Nanowire-Based Logic-in-Memory Device Stacks Transistors and RRAM to Boost Performance, Efficiency

Compact creation some 51 times smaller in footprint and with a 10,000x reduction in latency over traditional CMOS equivalents.

Researchers from Lund University have created a nanowire-based device, which could allow computers to perform processing in-memory — solving a long-standing bottleneck and potentially boosting the performance and energy efficiency of computers considerably.

"Processors have developed a lot over many years," says doctoral student and co-author Saketh Ram Mamidala, in an understated summary of break-neck progress, which has taken us from the four-bit 750kHz Intel 4004 to today's multi-core many-gigahertz beasts in just fifty years. "On the memory side, storage capacity has steadily increased, but things have been pretty quiet on the function side."

That's where the team focused its efforts: Building 3D circuits which integrate both memory and processing capabilities, taking resistive RAM (RRAM) and adding new functions — including, unusually, what Mamidala says is the ability to work "without a power supply."

"Our version [of RRAM] is a nanowire with a transistor at the bottom, and a very small memory element located further up on the same wire," says Lars-Erik Wernesson, professor of nanoelectronics and co-author of the paper. "This makes it into a compact integrated function where the transistor controls the memory element."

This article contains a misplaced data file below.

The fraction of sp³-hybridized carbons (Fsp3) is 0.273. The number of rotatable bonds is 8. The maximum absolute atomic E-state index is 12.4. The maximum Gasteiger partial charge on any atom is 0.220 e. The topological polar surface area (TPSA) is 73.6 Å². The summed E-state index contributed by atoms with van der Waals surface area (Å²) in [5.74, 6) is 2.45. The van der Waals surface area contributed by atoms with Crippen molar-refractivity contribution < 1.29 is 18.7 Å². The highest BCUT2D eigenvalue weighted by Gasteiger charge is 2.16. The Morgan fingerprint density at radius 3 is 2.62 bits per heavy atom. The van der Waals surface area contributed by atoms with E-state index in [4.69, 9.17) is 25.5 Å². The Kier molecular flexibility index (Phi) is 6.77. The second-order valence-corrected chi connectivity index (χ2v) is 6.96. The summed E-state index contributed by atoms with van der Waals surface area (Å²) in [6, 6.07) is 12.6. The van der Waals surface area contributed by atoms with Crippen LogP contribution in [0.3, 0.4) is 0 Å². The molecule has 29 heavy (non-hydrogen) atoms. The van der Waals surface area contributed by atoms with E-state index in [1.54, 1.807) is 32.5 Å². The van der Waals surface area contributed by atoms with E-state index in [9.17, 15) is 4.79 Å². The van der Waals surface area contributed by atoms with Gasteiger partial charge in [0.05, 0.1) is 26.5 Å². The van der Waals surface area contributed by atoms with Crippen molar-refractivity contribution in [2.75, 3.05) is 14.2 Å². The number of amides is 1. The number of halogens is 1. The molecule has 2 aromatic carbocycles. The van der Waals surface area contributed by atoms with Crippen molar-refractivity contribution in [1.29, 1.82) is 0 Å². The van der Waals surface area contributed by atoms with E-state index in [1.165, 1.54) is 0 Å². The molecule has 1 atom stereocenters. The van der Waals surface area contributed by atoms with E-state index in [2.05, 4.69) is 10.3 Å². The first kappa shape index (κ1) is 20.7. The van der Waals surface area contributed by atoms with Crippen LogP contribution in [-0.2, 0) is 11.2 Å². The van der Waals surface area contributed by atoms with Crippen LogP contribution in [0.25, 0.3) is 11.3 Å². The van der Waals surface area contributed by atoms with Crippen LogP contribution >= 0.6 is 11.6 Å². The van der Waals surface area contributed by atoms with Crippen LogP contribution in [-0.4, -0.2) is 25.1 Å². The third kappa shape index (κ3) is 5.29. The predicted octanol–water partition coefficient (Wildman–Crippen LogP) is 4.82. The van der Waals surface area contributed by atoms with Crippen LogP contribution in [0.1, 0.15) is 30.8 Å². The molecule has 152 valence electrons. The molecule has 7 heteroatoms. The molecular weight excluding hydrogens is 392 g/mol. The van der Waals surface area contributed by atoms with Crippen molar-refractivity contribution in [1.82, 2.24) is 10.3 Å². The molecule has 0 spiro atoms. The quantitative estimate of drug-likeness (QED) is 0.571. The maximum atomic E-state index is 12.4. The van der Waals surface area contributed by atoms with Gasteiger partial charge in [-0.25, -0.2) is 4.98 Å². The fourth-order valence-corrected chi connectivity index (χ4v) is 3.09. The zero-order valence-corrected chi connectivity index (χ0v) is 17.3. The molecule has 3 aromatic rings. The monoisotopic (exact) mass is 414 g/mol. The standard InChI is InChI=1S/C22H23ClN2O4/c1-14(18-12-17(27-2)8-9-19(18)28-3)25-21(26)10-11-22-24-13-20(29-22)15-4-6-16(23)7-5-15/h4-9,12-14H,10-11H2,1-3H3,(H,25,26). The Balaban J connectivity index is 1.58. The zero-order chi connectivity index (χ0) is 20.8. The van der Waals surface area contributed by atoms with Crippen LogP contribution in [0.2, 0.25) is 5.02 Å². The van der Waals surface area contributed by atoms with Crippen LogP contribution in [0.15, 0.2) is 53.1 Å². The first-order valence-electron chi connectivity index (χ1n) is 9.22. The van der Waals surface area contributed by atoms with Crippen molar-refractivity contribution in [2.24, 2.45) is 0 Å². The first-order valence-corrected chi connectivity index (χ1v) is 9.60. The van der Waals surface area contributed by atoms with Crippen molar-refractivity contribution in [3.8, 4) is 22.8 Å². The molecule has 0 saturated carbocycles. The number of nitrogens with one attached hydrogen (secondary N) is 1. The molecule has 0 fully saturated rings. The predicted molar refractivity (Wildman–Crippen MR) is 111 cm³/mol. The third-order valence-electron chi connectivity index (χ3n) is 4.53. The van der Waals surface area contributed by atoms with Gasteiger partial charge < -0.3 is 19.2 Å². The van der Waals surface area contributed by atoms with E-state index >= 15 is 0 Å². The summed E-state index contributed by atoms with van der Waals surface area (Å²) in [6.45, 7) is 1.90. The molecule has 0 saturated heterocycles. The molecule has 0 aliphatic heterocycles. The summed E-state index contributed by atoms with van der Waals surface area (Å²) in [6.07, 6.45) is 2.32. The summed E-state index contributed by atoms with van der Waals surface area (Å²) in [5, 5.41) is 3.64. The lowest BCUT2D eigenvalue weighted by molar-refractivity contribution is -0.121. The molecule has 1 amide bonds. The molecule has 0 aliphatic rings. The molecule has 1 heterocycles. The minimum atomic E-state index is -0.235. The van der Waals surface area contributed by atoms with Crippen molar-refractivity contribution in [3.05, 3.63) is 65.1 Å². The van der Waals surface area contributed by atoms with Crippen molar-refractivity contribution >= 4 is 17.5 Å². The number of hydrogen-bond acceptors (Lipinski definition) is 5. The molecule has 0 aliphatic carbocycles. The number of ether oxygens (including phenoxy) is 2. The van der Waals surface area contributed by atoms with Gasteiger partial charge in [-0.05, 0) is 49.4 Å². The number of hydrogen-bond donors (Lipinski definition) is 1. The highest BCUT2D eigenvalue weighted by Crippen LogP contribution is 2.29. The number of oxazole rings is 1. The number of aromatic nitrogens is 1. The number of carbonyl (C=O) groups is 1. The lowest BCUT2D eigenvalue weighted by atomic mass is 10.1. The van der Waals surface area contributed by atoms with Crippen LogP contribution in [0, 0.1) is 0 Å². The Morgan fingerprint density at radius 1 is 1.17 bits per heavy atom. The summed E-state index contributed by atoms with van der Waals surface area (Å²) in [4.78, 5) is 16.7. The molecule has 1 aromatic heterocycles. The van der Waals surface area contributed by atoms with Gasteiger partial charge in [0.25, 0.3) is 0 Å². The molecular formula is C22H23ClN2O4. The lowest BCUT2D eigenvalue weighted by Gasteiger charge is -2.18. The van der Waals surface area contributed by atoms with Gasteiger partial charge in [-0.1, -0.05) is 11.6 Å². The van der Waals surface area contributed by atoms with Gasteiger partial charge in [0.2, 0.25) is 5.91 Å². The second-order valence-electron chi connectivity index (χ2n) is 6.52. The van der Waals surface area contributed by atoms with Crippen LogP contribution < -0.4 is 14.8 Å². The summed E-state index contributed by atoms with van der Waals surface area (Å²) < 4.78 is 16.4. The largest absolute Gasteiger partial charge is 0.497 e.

"The idea has been around before, but it has proven difficult to achieve performance. Now, however, we have shown that this can be achieved and that it works surprisingly well."

While it's early days for the team's technology, it's possible it could help resolve the von Neumann bottleneck in computing: The fact that it takes time to transfer data between the processor and the memory, creating a bottleneck which saps the overall performance for all but the smallest of data.

By processing in-memory, and with a dramatic reduction in latency, the team's device could offer big gains — particularly for compute- and memory-hungry workloads like machine learning.

The team's work, which resulted in the creation of single-transistor and single-memory devices capable of Boolean logic operations, has been published in the journal Nature Electronics under closed-access terms.

Gareth Halfacree
Freelance journalist, technical author, hacker, tinkerer, erstwhile sysadmin. For hire:
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